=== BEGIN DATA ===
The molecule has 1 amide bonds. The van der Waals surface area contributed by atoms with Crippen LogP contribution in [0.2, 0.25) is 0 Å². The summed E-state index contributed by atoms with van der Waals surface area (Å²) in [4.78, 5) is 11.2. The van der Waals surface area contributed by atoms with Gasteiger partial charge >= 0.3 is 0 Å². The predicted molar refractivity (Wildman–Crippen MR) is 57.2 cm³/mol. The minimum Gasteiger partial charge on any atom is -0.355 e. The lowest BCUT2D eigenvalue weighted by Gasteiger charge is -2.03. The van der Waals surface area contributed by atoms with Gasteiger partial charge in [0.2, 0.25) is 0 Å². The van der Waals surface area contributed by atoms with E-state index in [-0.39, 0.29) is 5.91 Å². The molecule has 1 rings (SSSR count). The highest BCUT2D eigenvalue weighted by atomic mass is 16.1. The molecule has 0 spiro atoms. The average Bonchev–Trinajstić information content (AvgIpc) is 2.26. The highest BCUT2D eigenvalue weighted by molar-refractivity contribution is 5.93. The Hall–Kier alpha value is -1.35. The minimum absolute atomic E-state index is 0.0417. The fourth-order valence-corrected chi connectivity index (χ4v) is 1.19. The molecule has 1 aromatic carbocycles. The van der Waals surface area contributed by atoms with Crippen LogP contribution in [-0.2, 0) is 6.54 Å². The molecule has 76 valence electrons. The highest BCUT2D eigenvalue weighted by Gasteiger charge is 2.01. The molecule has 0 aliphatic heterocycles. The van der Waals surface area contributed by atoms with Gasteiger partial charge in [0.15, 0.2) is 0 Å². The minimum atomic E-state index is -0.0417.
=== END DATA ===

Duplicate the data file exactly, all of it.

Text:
The molecule has 1 amide bonds. The van der Waals surface area contributed by atoms with Crippen LogP contribution in [0.2, 0.25) is 0 Å². The summed E-state index contributed by atoms with van der Waals surface area (Å²) in [4.78, 5) is 11.2. The van der Waals surface area contributed by atoms with Gasteiger partial charge >= 0.3 is 0 Å². The predicted molar refractivity (Wildman–Crippen MR) is 57.2 cm³/mol. The minimum Gasteiger partial charge on any atom is -0.355 e. The lowest BCUT2D eigenvalue weighted by Gasteiger charge is -2.03. The van der Waals surface area contributed by atoms with Gasteiger partial charge in [0.2, 0.25) is 0 Å². The van der Waals surface area contributed by atoms with E-state index in [-0.39, 0.29) is 5.91 Å². The molecule has 1 rings (SSSR count). The highest BCUT2D eigenvalue weighted by atomic mass is 16.1. The molecule has 0 spiro atoms. The average Bonchev–Trinajstić information content (AvgIpc) is 2.26. The highest BCUT2D eigenvalue weighted by molar-refractivity contribution is 5.93. The Hall–Kier alpha value is -1.35. The minimum absolute atomic E-state index is 0.0417. The fourth-order valence-corrected chi connectivity index (χ4v) is 1.19. The molecule has 1 aromatic carbocycles. The van der Waals surface area contributed by atoms with Crippen LogP contribution in [-0.2, 0) is 6.54 Å². The molecule has 76 valence electrons. The highest BCUT2D eigenvalue weighted by Gasteiger charge is 2.01. The molecule has 0 aliphatic heterocycles. The van der Waals surface area contributed by atoms with Gasteiger partial charge in [0.15, 0.2) is 0 Å². The minimum atomic E-state index is -0.0417.